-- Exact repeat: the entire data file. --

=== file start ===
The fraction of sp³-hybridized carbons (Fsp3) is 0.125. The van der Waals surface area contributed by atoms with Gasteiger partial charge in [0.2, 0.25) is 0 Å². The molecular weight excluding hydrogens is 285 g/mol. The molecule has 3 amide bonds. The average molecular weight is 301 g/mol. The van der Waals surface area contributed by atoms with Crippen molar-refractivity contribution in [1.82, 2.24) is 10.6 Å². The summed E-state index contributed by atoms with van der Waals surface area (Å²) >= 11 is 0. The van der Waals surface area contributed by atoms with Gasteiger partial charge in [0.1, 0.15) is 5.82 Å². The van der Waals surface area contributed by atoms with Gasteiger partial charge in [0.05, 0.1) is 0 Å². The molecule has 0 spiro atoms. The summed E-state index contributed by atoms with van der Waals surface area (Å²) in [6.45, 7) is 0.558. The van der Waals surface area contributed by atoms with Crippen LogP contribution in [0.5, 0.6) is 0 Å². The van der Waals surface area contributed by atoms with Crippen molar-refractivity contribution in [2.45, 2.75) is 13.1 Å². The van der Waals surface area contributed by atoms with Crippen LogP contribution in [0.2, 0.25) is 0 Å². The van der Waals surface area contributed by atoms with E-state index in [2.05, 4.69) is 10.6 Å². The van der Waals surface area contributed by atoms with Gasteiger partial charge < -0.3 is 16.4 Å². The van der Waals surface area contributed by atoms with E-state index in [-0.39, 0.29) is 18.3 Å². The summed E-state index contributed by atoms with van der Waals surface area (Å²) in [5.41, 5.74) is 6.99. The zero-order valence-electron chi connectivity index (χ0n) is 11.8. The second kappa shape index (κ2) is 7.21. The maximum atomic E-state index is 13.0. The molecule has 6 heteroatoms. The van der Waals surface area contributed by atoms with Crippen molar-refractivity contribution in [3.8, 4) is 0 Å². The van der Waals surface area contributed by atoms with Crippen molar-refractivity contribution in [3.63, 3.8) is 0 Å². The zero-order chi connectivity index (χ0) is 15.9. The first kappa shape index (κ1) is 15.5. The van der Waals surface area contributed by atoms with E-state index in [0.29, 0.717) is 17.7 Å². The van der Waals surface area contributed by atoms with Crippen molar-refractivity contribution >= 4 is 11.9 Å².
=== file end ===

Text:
The fraction of sp³-hybridized carbons (Fsp3) is 0.125. The van der Waals surface area contributed by atoms with Gasteiger partial charge in [0.2, 0.25) is 0 Å². The molecular weight excluding hydrogens is 285 g/mol. The molecule has 3 amide bonds. The average molecular weight is 301 g/mol. The van der Waals surface area contributed by atoms with Crippen molar-refractivity contribution in [1.82, 2.24) is 10.6 Å². The summed E-state index contributed by atoms with van der Waals surface area (Å²) >= 11 is 0. The van der Waals surface area contributed by atoms with Gasteiger partial charge in [0.1, 0.15) is 5.82 Å². The van der Waals surface area contributed by atoms with Gasteiger partial charge in [0.05, 0.1) is 0 Å². The molecule has 0 spiro atoms. The summed E-state index contributed by atoms with van der Waals surface area (Å²) in [6.45, 7) is 0.558. The van der Waals surface area contributed by atoms with Crippen LogP contribution in [0.5, 0.6) is 0 Å². The van der Waals surface area contributed by atoms with Crippen molar-refractivity contribution in [2.45, 2.75) is 13.1 Å². The van der Waals surface area contributed by atoms with Crippen LogP contribution in [0.2, 0.25) is 0 Å². The van der Waals surface area contributed by atoms with E-state index in [2.05, 4.69) is 10.6 Å². The van der Waals surface area contributed by atoms with Gasteiger partial charge < -0.3 is 16.4 Å². The van der Waals surface area contributed by atoms with E-state index in [-0.39, 0.29) is 18.3 Å². The summed E-state index contributed by atoms with van der Waals surface area (Å²) in [5.41, 5.74) is 6.99. The zero-order valence-electron chi connectivity index (χ0n) is 11.8. The second kappa shape index (κ2) is 7.21. The maximum atomic E-state index is 13.0. The molecule has 6 heteroatoms. The van der Waals surface area contributed by atoms with Crippen molar-refractivity contribution in [3.8, 4) is 0 Å². The van der Waals surface area contributed by atoms with Crippen molar-refractivity contribution in [3.63, 3.8) is 0 Å². The zero-order chi connectivity index (χ0) is 15.9. The first kappa shape index (κ1) is 15.5. The van der Waals surface area contributed by atoms with E-state index in [0.29, 0.717) is 17.7 Å². The van der Waals surface area contributed by atoms with Crippen molar-refractivity contribution >= 4 is 11.9 Å².